This study was led by patient advocacy groups, and all participants used the patientMpower app independently without help from health care professionals. Our observations suggest that using a mobile device-based app linked to appropriate sensor devices is feasible to capture multiple long-term patient-reported objective and subjective outcomes within a single platform for studies in pulmonary fibrosis. This work was undertaken well ahead of the COVID-19 pandemic announced in March 2020. Our findings have informed the longitudinal clinical studies on the home-based monitoring of patients with fibrotic lung diseases to guide medication adjustments and nonpharmacological support strategies.


We are very grateful to all of the participants from the Irish Lung Fibrosis Association and PF Warriors patient groups for testing the application and providing their data. We are particularly grateful to the participant who allowed us to present their data in Figure 2. Gemma O’Dowd of ILFA assisted in participant recruitment and collection of data in Ireland. Data listings were prepared by Martin Holmes and Rebecca Neish, and writing assistance was provided by Amy Boulstridge (all of patientMpower Ltd).

This study was funded by patientMpower Ltd.

Authors' Contributions

CE and EC conceived the design of the studies. NC, BV, CE, and AMR designed and approved the study protocol and participant information materials. EC developed the patientMpower electronic health journal. NC and BV communicated the study to their respective patient advocacy groups. CE and AMR conducted the data analysis and drafted this manuscript. All authors participated in different parts of the concept, design, and data collection and entry; revised the article critically for important intellectual content; and gave their final approval of the version to be published.

Conflicts of Interest

CE and EC are employees and shareholders of patientMpower Ltd. BV is an adviser to patientMpower Ltd (reimbursed).

Multimedia Appendix 1

Description of the participant questionnaire.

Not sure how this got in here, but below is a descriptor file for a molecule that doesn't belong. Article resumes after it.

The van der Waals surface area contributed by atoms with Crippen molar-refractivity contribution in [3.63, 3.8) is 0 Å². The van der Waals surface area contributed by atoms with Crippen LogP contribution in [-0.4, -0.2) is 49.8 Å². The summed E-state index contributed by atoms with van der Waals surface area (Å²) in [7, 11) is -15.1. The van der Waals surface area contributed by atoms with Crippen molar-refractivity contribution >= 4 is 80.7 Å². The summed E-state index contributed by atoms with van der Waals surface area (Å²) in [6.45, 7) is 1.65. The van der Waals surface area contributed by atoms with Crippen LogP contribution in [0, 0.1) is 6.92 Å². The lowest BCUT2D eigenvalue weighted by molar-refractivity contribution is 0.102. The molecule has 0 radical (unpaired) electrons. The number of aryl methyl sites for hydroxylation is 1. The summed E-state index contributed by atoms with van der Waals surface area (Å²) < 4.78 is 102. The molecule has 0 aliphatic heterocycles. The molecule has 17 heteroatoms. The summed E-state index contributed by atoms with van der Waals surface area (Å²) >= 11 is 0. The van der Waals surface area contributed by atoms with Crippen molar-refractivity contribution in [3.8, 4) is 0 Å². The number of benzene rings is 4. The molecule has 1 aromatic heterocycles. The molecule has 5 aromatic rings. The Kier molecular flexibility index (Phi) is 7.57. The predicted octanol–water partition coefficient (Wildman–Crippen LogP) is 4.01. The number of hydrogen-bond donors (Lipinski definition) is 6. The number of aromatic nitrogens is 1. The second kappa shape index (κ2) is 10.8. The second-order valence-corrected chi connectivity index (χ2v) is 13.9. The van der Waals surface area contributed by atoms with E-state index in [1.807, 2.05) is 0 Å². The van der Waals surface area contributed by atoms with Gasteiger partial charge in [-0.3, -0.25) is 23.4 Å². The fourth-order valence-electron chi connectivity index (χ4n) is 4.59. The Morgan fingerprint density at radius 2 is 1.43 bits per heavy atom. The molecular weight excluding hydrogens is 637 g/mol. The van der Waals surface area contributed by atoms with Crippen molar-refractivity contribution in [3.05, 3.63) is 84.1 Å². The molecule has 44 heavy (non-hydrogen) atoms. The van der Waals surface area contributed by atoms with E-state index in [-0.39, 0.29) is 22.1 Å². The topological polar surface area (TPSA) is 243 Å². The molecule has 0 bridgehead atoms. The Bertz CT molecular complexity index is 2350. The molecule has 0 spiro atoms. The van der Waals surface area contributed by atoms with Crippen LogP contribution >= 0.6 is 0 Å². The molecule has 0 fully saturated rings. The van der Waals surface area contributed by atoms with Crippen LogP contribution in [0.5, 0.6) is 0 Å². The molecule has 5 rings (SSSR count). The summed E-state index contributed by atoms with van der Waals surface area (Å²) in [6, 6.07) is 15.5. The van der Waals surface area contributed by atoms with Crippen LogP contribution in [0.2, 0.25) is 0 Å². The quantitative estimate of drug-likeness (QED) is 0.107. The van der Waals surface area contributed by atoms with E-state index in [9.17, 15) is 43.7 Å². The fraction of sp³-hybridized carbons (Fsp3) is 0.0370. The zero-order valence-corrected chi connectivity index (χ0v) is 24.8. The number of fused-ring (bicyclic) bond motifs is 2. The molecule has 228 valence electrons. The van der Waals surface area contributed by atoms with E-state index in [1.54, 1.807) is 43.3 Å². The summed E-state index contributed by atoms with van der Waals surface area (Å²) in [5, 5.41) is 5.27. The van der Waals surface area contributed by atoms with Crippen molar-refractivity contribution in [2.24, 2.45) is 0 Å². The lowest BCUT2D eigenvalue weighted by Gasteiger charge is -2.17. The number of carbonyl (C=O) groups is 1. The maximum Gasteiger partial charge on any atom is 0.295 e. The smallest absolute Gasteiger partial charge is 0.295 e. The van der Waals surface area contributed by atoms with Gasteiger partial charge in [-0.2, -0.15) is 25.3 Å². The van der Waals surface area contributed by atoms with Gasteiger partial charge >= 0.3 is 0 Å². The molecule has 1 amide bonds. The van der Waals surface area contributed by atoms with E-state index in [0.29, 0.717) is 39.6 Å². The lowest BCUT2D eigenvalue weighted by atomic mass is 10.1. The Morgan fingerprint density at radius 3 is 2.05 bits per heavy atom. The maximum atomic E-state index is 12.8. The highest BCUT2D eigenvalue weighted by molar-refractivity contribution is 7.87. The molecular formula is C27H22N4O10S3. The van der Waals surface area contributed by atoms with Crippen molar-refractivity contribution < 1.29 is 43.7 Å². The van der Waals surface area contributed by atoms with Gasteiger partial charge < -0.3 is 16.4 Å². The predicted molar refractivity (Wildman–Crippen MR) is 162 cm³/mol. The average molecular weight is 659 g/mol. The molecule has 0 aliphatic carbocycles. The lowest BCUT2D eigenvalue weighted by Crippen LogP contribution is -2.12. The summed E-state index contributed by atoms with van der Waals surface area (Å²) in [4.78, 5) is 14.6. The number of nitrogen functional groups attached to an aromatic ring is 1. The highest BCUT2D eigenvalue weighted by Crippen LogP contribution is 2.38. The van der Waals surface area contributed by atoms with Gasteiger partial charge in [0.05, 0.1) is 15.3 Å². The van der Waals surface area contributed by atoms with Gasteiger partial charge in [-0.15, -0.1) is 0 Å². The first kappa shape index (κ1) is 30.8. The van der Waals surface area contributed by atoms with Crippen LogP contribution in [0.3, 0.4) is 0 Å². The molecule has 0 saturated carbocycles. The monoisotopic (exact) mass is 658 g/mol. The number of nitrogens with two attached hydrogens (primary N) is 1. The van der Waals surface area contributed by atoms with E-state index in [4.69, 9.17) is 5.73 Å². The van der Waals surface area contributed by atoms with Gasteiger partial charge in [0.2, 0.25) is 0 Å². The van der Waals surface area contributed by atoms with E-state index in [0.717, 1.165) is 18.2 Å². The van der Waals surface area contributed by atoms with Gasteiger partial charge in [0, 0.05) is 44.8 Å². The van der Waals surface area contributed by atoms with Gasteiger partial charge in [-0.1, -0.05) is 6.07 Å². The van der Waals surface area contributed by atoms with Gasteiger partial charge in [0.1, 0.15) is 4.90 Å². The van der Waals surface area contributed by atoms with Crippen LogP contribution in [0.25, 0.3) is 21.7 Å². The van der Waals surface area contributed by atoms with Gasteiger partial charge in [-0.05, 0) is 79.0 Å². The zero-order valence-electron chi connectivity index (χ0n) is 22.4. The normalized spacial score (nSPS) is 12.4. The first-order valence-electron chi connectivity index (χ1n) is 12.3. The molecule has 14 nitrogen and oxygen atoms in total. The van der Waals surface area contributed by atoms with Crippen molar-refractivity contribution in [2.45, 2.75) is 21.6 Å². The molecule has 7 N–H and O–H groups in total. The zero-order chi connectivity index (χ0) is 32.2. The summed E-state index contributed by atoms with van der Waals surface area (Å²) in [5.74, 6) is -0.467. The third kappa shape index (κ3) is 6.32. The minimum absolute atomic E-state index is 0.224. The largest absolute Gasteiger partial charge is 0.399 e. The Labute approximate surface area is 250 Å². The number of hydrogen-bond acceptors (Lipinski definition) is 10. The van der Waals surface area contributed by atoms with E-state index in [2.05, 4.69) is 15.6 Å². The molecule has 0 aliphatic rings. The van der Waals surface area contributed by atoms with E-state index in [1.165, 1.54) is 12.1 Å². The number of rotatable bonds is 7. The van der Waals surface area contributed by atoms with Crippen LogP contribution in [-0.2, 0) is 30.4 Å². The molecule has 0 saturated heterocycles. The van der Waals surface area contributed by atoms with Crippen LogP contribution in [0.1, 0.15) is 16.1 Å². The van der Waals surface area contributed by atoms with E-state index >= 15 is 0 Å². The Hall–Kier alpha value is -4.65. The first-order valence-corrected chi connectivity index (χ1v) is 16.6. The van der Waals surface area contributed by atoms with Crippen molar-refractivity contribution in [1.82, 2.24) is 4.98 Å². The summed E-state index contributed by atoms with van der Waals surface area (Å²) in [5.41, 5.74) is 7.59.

DOC File , 31 KB


  1. Raghu G, Collard HR, Egan JJ, Martinez FJ, Behr J, Brown KK, ATS/ERS/JRS/ALAT Committee on Idiopathic Pulmonary Fibrosis. An official ATS/ERS/JRS/ALAT statement: idiopathic pulmonary fibrosis: evidence-based guidelines for diagnosis and management. Am J Respir Crit Care Med 2011 Mar 15;183(6):788-824 [FREE Full text] [CrossRef] [Medline]
  2. Collard HR, Moore BB, Flaherty KR, Brown KK, Kaner RJ, King TE, Idiopathic Pulmonary Fibrosis Clinical Research Network Investigators. Acute exacerbations of idiopathic pulmonary fibrosis. Am J Respir Crit Care Med 2007 Oct 01;176(7):636-643 [FREE Full text] [CrossRef] [Medline]
  3. Richeldi L, Collard HR, Jones MG. Idiopathic pulmonary fibrosis. Lancet 2017 May 13;389(10082):1941-1952. [CrossRef] [Medline]
  4. National Institute for Health and Care Excellence. Idiopathic Pulmonary Fibrosis in Adults: Diagnosis and Management. Clinical Guideline CG 163. London: National Institute for Health and Care Excellence; 2017 May 23.   URL: [accessed 2019-09-01]
  5. Russell A, Jones G, Sabella R, Cassidy N, Burge G, Lines S. Health status and impact of living with idiopathic pulmonary fibrosis (IPF): UK and Ireland Delphi survey. In: Eur Resp J 2016, 48 (suppl 60) OA4573. 2016 Sep Presented at: European Respiratory Society; September 2016; London. [CrossRef]
  6. Russell A, Adamali H, Molyneaux PL, Lukey PT, Marshall RP, Renzoni EA, et al. Daily Home Spirometry: An Effective Tool for Detecting Progression in Idiopathic Pulmonary Fibrosis. Am J Respir Crit Care Med 2016 Oct 15;194(8):989-997 [FREE Full text] [CrossRef] [Medline]
  7. Johannson KA, Vittinghoff E, Morisset J, Lee JS, Balmes J, Collard HR. Home monitoring improves endpoint efficiency in idiopathic pulmonary fibrosis. Eur Respir J 2017 Jul;50(1) [FREE Full text] [CrossRef] [Medline]
  8. Maher T, Cottin V, Russell A, Corte T, Hammer P, Michael A. Correlation between home and clinic spirometry in subjects with IPF: results from the INMARK trial. In: Eur Respir J. 2019 Sep Presented at: European Respiratory Society; 2019; Madrid   URL: [CrossRef]